As we prepared to attach ourselves to khalki , i realised that the morning shenanigans with the anchor had left it incapable of being let out. this was not good, as the anchor is pretty much focal in our safety in these parts. amidst much huffing and puffing from the harbour master, we moored alongside as opposed to a stern line and anchor, he was a grouchy so and so let me tell you. fortunately, Aurora is equipped with a COMPLETE tool kit and the workshop has a powerfull vice which helped me straighten out the bent bit of metal which caused the problem. Once the repair was complete, we then started to perform the stern to mooring as originally requested by old grumpy pants. This also did not go down well as it meant said grumpy pants getting off his backside once more, we have had more welcoming receptions lets put it that way. Having said all that, let me tell you Khalki town is just beautiful, its often compared to Symi town, it is just as pretty but on a smaller scale. It put me in the mind of a film set, where all the pretty coloured houses have been carefully positioned, the traditional tavernas bordering the beautiful turquoise sea in the harbour, a couple of shops, a bank/post office just to complete the picture. The visitors to Khalki are without exception either silver haired or no haired, you might see a picture of Khalki in a Saga Holiday brochure anytime soon. A plus side , compared to Symi is the lack of traffic and crowds of tourists (like us), its quiet and friendly (apart from the harbour master). We had a swim in the gin clear waters and ate at one of the little tavernas, dorothy chose a lamb stifado which was really very very good. I have learnt well from the army of scrounging cats around these parts, my slobbering mouth and doe eyed look earned me a taste of the stifado, it was heavenly. Next morning....shock....horror...the wind was blowing from the preferred direction at a pace which would allow us a comfortable sail to our target destination, Tilos. And so it proved as we whistled across from Khalki over to the next pretty island. A great sail indeed.
We appear to have taken root in Tilos, it is beautiful here. Our first night we had to anchor off the outside of the harbour, fastened to said harbour wall with a couple of stout stern lines. At around 19:30, there appeared right next to us , a rather large Blue Line ferry. These boys displace rather a lot of water, and as a result Aurora and surrounding boats bounced around like a cork in a bucket, quite disconcerting. We had a bouncy but safe night. So, first thing next morning, we were straight onto harbour watch. We wanted to stay but we really needed to be inside the harbour (which was full on our arrival). There were a couple of other boats moored like ourselves , who clearly had similar ideas. This gave Dorothy the chance to get into full chirrup mode regards our inability to get a decent mooring. I kept my calm, I was pretty sure that at least one of the boats on the best mooring spots would move....and so it transpired ...we are now moored in corner of Tilos harbour, sheltering from the 20 odd knot winds continung to blow. There is spectacular walking here, the sea is crystal clear, ice cream is pretty good and there is just enough going on to give Tilos a really nice feel to it, so a week in Tilos is looking likely as the winds continue to blow and seas stack up even higher, enough reason for us to stay. One of the very pleasant things about what we do, is the fact that you meet some very interesting , lovely people. In Tilos we have met and chatted with Philip and Helene, Irish and Swedish respectively. They live in Edinburgh, its a small world as they say. Phil keen to know a little bit more about sailing and boats in general, which , of course, gives we the perfect opportunity to bore the pants of somebody, talking about the thing i love doing. They ate on board last night, and we bade them goodnight just after midnight, way way past our normal beddy byes time. a fun evening.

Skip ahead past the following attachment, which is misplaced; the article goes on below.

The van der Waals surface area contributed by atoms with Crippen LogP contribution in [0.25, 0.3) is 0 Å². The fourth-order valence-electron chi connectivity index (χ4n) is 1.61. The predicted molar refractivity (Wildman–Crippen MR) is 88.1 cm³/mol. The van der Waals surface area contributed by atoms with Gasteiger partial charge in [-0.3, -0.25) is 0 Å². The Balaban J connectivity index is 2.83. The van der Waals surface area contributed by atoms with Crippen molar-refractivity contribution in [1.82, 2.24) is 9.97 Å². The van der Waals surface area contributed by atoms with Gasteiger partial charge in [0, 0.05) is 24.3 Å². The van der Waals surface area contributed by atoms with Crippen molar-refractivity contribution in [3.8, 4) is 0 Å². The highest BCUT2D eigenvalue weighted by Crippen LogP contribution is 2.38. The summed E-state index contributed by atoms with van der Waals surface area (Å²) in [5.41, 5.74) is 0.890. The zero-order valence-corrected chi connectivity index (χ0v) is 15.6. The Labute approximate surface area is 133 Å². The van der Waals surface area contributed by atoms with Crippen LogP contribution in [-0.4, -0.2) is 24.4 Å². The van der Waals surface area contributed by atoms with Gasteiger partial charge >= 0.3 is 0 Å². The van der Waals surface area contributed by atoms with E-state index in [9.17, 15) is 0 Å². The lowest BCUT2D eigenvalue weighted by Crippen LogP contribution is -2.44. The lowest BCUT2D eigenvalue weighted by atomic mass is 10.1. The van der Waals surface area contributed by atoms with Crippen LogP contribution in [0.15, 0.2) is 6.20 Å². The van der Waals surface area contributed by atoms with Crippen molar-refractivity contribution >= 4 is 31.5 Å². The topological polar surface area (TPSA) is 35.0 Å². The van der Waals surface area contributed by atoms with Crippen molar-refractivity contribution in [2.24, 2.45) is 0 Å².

Watching the wind go by
23 September 2017 | Panormitis , Symi
Alan with the wind
Following Sandra's departure from Bozburun, we made contact with our friendly Bozburn giant Durkan who was to perform the exit formalities prior to us leaving Turkey for Greece waters. As usual, money changed hands as it would appear that the Turkish officials dont wish to deal directly with the riff raff, all the formalities being undertaken by an agent (Durkan) who relieves you of £40 for the privilege.